By Phillip Hofstetter
"Before ever starting off on my adventures in Yucatán i didn't comprehend that i used to be getting ready to stroll a religious direction in that historical state. ahead of going there I had now not taken a lot account of my craving to find sacred areas. yet in Yucatán i found this eager for wandering one of the humans and landscapes of the peninsula. i ultimately understood that there has been an invisible spirit global of the Maya that lively their tales, their old ruins, and all their works from thousand years of civilization in that old land."--from Maya Yucatán
Phillip Hofstetter first visited Yucatán in 1987 and was once entranced, as a lot through the sheer actual fantastic thing about the area as by means of the long-lasting personality of the Maya humans nonetheless inhabiting the sector. For greater than two decades he has been documenting his travels in Yucatán and his specialist collaboration with archaeological excavation initiatives there. His reflections at the Maya tradition emphasize survival and version, whereas pictures of historical websites, the church buildings of the Franciscan venture interval, and the ruined haciendas of the henequen interval function actual reminders of the iconic ways that the Maya have formed the panorama of Yucatán over millennia.
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Extra info for Maya Yucatán: An Artist’s Journey
A truly sacred space, imbued as all sacred spaces are with the spiritual intention of many thousand people of the past four centuries. limestone walls, following the simplest, the most severe expression of baroque design. These were massive and minimalistic buildings, and the Maya recognized them immediately, for just as in ancient times, the Maya people were pressed into labor in order to tell a spiritual story. Maya hands and backs built these new sacred buildings. This time, however, they could proceed more efficiently with the use of metal tools, the wheel, and the extra strength of mules or oxen to transport the stone blocks.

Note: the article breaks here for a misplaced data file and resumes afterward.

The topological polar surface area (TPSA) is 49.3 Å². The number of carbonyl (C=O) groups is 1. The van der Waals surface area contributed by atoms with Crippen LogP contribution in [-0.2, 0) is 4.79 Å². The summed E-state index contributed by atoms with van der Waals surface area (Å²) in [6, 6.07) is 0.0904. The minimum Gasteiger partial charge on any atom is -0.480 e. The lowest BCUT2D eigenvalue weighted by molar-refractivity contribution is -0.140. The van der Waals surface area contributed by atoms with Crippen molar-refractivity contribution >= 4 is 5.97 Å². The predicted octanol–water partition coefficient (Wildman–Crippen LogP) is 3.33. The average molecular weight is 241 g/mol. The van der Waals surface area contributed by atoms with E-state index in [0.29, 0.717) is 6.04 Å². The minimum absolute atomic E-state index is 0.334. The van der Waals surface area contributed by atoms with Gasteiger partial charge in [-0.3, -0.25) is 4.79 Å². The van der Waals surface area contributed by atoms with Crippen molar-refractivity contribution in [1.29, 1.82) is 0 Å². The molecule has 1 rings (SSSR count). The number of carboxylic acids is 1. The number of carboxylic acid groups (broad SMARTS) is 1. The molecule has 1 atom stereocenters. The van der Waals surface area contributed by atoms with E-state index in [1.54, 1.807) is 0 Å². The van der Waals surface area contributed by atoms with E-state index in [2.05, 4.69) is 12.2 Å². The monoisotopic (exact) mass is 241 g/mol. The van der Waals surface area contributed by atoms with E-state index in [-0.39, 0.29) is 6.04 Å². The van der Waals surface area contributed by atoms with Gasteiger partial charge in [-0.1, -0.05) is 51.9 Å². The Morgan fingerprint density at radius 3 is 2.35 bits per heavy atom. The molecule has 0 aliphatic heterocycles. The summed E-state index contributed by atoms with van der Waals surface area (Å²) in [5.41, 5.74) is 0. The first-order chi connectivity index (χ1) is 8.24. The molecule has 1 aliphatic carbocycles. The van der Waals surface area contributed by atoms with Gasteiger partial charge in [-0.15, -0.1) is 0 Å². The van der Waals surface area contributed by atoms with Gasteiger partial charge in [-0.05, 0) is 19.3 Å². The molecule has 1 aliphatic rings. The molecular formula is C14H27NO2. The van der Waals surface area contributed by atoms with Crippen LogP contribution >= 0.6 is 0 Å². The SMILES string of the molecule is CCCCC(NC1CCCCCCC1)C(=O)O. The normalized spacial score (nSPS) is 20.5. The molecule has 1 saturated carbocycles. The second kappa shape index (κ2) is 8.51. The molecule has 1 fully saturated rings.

By the 1880s, Yucatán was one of the richest areas in Mexico. A reflection of this boom time and the emergence of Mérida as an important commercial center can still be glimpsed in the ostentatious luxury of the bella época mansions on and around the city’s grand boulevard, the Paseo Montejo. Henequen production was the main economic activity of the northwest peninsula for almost a century. Output peaked during the First World War, and many of the derelict haciendas with their abandoned industrial plants date from that period.
And take part in the festivals. His name is Santos Viegas, and I think he’s in Valladolid now, though I haven’t seen him in years. After Padre Santos left a much older man came to Yaxcaba. I think due to age and ill health he lived in Mérida most of the time, and the Yaxcaba church was frequently locked. He held what seemed to me to be very short masses. Once on the day of San Francisco (the patron saint of Yaxcaba) the church was packed with celebrants, and he conducted the entire mass in less than 15-minutes, turned on his heels and walked out the back door, leaving all the community to parade the saint around the town without him.